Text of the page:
3) I hate to lend out my books! – Call it a kind of trust issue, but I really hate lending out my books to other people because I am very picky about the condition that my books are kept in. I hate when my books get damaged, dog-eared, spilled on, etc. even when it’s my own fault, but I would be very upset if I lent them to someone who didn’t take care of them. I know not everyone is as picky about how they keep their books as I am and in general, I think people would be pretty careful but I just don’t trust that they would treat the books well enough. Plus, I’m always afraid that they will forget to return the book at all.

4) Book to movie adaptations that completely change things – I have never understood why filmmakers decide to make movie versions of books when they don’t like the way the book ends. It seems really weird to me to say “I really think this book would look great on-screen…but I can end it better than the author did!” I generally consider the author the authority on their own book, so I assume that they end the story the way they wanted it to end. For me, changing the ending of a book when it becomes a movie often changes the whole message of the story. Not only that, but I find it off-putting and end up leaving the movie more annoyed that it was changed than really processing what the new story was. I don’t mind as much when they change small details or even sometimes skip over events for the sake of time, but changing the storyline completely is just strange to me.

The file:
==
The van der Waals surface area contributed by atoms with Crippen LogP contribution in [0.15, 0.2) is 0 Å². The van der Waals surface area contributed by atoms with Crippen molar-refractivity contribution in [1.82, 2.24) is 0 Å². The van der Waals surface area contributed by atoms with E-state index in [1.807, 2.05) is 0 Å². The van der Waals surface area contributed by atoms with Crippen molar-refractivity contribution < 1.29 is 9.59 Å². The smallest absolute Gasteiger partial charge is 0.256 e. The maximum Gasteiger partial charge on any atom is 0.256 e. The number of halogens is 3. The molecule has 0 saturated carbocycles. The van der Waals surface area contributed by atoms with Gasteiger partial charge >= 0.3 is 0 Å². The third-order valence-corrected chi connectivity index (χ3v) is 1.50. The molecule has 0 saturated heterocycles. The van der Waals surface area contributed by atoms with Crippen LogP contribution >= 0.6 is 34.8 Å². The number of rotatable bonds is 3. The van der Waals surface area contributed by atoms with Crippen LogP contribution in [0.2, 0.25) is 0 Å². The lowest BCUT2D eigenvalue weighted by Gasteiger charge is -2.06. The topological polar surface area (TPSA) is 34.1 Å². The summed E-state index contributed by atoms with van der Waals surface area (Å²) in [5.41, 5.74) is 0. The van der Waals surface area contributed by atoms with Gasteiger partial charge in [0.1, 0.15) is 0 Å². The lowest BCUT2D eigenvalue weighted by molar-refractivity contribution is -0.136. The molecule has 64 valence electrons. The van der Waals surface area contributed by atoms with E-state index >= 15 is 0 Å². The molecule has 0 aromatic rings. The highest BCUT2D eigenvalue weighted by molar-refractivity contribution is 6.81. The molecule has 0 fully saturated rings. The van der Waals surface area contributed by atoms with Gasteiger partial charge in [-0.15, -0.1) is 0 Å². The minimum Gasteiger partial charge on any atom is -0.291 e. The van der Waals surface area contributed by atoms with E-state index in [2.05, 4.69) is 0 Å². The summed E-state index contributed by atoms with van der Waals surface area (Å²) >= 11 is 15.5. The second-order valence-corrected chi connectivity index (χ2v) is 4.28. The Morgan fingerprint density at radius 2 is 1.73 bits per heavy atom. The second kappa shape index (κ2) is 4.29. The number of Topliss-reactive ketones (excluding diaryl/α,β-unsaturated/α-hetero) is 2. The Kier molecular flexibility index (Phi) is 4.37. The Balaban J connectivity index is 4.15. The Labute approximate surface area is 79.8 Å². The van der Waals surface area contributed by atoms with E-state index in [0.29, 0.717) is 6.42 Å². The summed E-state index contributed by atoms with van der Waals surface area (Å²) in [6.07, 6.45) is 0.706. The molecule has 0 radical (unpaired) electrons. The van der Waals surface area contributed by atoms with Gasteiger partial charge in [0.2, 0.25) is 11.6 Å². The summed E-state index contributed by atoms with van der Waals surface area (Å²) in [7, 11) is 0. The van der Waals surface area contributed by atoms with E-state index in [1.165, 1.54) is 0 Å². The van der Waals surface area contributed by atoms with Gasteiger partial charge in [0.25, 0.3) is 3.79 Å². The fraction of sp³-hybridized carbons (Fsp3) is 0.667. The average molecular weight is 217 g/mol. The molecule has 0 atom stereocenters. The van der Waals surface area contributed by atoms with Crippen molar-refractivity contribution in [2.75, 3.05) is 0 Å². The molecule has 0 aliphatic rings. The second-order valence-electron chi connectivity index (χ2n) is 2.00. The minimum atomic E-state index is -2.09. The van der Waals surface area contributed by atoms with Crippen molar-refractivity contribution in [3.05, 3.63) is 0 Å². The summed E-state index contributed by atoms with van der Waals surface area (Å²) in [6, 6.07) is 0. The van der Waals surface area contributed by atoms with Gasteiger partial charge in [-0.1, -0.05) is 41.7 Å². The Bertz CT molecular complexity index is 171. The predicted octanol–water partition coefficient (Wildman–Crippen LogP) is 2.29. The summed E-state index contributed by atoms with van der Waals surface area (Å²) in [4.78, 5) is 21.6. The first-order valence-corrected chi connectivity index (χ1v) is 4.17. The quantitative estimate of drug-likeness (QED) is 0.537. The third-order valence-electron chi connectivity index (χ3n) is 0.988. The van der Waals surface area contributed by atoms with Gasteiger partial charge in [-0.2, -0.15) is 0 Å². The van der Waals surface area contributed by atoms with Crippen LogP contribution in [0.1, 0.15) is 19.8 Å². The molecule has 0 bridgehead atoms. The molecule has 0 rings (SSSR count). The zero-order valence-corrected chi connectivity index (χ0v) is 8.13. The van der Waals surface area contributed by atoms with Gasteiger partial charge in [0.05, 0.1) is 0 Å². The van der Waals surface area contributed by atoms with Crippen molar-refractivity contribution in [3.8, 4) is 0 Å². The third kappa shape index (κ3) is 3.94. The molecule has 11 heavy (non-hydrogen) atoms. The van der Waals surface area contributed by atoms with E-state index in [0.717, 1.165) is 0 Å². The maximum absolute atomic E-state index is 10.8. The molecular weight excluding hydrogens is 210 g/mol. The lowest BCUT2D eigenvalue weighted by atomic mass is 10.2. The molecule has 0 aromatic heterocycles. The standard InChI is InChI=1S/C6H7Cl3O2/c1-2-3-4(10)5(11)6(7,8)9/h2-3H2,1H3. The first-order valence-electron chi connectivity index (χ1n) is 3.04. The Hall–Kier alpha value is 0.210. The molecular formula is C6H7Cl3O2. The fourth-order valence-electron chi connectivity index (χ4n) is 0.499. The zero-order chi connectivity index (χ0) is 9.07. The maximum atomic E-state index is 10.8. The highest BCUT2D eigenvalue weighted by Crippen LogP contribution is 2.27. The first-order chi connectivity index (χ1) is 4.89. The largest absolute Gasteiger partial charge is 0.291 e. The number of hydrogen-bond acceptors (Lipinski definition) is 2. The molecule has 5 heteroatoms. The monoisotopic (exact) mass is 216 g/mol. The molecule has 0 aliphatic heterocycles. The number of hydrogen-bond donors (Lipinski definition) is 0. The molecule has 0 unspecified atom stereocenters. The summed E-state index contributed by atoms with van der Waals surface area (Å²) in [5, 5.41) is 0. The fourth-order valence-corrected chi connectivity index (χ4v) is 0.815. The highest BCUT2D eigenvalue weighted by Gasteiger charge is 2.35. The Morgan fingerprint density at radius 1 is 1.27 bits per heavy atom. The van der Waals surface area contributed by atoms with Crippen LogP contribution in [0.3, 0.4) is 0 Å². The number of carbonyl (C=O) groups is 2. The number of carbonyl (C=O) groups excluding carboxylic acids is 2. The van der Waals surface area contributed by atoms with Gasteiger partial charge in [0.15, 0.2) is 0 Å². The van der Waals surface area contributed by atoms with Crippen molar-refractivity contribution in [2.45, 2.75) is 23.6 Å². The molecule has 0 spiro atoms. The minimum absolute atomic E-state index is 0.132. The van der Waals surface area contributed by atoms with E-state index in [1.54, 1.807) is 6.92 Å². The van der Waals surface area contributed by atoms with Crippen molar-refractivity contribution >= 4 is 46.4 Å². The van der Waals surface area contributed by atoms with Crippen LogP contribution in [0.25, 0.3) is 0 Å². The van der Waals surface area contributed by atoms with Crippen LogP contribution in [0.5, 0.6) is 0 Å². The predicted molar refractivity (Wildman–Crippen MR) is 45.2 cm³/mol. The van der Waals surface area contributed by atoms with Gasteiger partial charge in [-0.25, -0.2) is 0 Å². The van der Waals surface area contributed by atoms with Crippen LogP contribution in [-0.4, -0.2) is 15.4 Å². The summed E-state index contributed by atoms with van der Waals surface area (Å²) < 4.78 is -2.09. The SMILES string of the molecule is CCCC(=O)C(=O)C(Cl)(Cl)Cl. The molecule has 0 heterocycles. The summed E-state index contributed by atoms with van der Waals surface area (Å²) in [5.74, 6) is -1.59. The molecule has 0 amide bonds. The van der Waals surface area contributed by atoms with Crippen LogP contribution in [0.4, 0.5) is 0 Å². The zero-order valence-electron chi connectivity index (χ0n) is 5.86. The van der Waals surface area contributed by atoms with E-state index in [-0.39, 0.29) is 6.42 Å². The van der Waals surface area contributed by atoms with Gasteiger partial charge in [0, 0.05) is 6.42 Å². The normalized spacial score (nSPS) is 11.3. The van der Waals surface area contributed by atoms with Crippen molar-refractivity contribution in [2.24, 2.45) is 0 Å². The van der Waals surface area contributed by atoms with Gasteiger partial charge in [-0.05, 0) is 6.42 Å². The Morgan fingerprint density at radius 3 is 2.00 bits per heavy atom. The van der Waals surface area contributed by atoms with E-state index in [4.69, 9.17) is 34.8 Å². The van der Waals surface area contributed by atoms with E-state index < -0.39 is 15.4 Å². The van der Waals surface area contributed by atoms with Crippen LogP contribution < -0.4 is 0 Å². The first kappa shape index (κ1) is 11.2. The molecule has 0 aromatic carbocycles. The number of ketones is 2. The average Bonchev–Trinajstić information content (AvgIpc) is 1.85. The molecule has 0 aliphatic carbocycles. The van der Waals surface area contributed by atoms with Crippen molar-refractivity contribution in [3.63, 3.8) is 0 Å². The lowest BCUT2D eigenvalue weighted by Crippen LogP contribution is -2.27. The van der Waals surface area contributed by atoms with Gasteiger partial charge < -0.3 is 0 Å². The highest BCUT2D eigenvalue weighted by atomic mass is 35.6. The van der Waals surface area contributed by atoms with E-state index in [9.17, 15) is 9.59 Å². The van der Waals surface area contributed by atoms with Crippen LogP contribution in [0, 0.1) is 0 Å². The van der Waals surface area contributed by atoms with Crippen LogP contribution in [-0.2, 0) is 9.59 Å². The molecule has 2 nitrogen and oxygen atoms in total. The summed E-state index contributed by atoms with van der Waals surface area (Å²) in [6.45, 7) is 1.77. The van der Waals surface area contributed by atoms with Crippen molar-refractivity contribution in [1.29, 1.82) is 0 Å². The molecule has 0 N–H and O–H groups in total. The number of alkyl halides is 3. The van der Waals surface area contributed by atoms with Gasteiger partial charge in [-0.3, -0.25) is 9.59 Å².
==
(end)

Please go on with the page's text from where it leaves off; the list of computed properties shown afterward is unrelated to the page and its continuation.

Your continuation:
5) I can only read one book at a time – This seems like a bit of a strange one to mention as a problem, especially considering the sheer number of books I read in a year, but I have trouble reading more than one book at once. Usually what ends up happening is I get so invested in one book that I end up essentially abandoning the other one until the first is finished anyway, so there isn’t much point to trying to read more than one (for me, anyway). Also, since I keep track of what I read on Goodreads, it bothers me to have ridiculously long reading times on books that really didn’t need to take so long. For example, it would bother me to spend a week reading a 200 page book when it normally would only take me a day or two.